Rob Walker | Miscellaneous

The Mighty Shirt Kings

A while back I wrote here about Dapper Dan, an under-appreciated fashion innovator whose appropriation of luxury symbolism contributed mightily to formative hip-hop styles. (Some time after that essay appeared, The New Yorker did this useful profile.) Another notable entity from the same era is the subject of a recently published book: The Shirt Kings: Pioneers of Hip-Hop Fashion. Back in the 1980s, this group of artists calling themselves The Mighty Shirt Kings set up shop at the Jamaica Coliseum, in Queens, offering “custom air-brushed and original artwork,” which could be had on canvas, but also pants, jackets, and of course T-shirts. The style resonates with old-school graffiti, and is most remarkable (to me) for the unpredictable borrowing and remixing of pop iconography: a Mickey Mouse-like figure with a heavy gold chain, leaning on a bottle of Moët; the Pink Panther blurting Flavor Flav’s catch phrase; a California Raisin (from the ad campaign) in a Gucci hat. This is all quite different from Dapper Dan’s work, and decades out of context may look bizarre to the uninitiated. Yet the energy and freedom of the designs (and customers) documented in this book of casual photos from back in the day are unmistakable, and exhilarating. Given how much critical and academic scrutiny has been given to other subculture styles — more thoughts on punk, anyone? — it seems a good time to recognize the wild originality of early hip-hop aesthetics. The Shirt Kings helps. —Rob Walker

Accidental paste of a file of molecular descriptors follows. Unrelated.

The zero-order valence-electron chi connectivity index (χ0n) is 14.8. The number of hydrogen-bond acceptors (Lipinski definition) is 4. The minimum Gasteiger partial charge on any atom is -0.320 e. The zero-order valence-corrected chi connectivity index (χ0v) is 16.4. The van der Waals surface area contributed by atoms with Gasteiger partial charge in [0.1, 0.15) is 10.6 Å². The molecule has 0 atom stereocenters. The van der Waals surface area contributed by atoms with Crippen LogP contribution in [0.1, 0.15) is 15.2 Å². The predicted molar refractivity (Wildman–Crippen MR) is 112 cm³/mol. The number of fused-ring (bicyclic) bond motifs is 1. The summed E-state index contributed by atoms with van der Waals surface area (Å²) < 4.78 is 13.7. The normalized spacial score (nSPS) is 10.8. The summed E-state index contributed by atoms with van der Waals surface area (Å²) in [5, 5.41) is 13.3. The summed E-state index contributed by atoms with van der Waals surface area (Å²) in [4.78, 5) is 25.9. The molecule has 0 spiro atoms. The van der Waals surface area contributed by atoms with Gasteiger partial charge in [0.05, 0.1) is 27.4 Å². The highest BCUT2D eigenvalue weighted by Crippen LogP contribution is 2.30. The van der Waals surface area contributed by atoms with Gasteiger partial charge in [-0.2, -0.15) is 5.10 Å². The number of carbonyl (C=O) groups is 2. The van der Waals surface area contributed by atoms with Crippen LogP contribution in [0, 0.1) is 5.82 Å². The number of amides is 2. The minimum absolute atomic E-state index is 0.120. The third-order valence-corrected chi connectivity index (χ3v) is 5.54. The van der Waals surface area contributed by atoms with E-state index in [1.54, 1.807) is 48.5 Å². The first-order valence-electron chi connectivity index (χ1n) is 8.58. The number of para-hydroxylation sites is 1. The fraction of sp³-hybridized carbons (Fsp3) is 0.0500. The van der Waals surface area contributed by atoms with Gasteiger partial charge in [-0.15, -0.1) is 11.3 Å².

Posted in: Arts + Culture, Media

Jobs | July 24